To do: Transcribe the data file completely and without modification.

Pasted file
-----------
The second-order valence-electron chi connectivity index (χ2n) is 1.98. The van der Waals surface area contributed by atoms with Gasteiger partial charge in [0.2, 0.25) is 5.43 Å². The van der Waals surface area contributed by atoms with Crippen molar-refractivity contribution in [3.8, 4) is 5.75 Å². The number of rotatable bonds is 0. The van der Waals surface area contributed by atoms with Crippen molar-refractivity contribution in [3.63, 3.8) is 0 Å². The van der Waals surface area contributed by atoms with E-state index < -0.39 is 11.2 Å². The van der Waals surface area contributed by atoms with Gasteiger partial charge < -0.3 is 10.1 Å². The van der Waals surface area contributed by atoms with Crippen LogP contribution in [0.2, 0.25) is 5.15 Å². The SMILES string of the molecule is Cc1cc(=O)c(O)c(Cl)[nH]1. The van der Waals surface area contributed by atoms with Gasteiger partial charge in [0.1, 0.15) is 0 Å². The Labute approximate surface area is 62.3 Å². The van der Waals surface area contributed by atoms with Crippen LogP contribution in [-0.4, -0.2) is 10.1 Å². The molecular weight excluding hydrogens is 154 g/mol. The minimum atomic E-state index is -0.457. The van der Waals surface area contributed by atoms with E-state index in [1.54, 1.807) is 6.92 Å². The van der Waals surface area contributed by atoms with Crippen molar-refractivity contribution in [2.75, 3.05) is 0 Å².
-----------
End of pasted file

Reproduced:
The second-order valence-electron chi connectivity index (χ2n) is 1.98. The van der Waals surface area contributed by atoms with Gasteiger partial charge in [0.2, 0.25) is 5.43 Å². The van der Waals surface area contributed by atoms with Crippen molar-refractivity contribution in [3.8, 4) is 5.75 Å². The number of rotatable bonds is 0. The van der Waals surface area contributed by atoms with Crippen molar-refractivity contribution in [3.63, 3.8) is 0 Å². The van der Waals surface area contributed by atoms with E-state index < -0.39 is 11.2 Å². The van der Waals surface area contributed by atoms with Gasteiger partial charge < -0.3 is 10.1 Å². The van der Waals surface area contributed by atoms with Crippen LogP contribution in [0.2, 0.25) is 5.15 Å². The SMILES string of the molecule is Cc1cc(=O)c(O)c(Cl)[nH]1. The van der Waals surface area contributed by atoms with Gasteiger partial charge in [0.1, 0.15) is 0 Å². The Labute approximate surface area is 62.3 Å². The van der Waals surface area contributed by atoms with Crippen LogP contribution in [-0.4, -0.2) is 10.1 Å². The molecular weight excluding hydrogens is 154 g/mol. The minimum atomic E-state index is -0.457. The van der Waals surface area contributed by atoms with E-state index in [1.54, 1.807) is 6.92 Å². The van der Waals surface area contributed by atoms with Crippen molar-refractivity contribution in [2.75, 3.05) is 0 Å².